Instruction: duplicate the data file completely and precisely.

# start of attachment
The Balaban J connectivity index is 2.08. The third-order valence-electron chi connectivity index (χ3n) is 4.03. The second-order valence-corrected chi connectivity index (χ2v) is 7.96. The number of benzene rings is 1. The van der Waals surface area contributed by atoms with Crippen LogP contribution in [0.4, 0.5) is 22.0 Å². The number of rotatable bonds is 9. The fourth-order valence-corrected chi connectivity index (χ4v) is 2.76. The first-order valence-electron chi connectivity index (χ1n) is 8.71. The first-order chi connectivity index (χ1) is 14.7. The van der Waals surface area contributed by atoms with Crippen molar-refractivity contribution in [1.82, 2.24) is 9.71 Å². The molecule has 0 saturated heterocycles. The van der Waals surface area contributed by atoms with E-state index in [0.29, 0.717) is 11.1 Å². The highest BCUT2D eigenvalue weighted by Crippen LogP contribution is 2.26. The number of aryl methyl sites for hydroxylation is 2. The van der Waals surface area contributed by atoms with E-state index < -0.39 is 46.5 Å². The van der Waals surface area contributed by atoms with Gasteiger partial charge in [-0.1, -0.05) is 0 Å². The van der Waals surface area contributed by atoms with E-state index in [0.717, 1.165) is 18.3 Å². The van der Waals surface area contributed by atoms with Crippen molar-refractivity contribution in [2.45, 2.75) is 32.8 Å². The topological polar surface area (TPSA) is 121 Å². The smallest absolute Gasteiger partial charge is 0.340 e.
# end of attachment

The Balaban J connectivity index is 2.08. The third-order valence-electron chi connectivity index (χ3n) is 4.03. The second-order valence-corrected chi connectivity index (χ2v) is 7.96. The number of benzene rings is 1. The van der Waals surface area contributed by atoms with Crippen LogP contribution in [0.4, 0.5) is 22.0 Å². The number of rotatable bonds is 9. The fourth-order valence-corrected chi connectivity index (χ4v) is 2.76. The first-order valence-electron chi connectivity index (χ1n) is 8.71. The first-order chi connectivity index (χ1) is 14.7. The van der Waals surface area contributed by atoms with Crippen molar-refractivity contribution in [1.82, 2.24) is 9.71 Å². The molecule has 0 saturated heterocycles. The van der Waals surface area contributed by atoms with E-state index in [0.29, 0.717) is 11.1 Å². The highest BCUT2D eigenvalue weighted by Crippen LogP contribution is 2.26. The number of aryl methyl sites for hydroxylation is 2. The van der Waals surface area contributed by atoms with E-state index < -0.39 is 46.5 Å². The van der Waals surface area contributed by atoms with Gasteiger partial charge in [-0.1, -0.05) is 0 Å². The van der Waals surface area contributed by atoms with E-state index in [0.717, 1.165) is 18.3 Å². The van der Waals surface area contributed by atoms with Crippen molar-refractivity contribution in [2.45, 2.75) is 32.8 Å². The topological polar surface area (TPSA) is 121 Å². The smallest absolute Gasteiger partial charge is 0.340 e.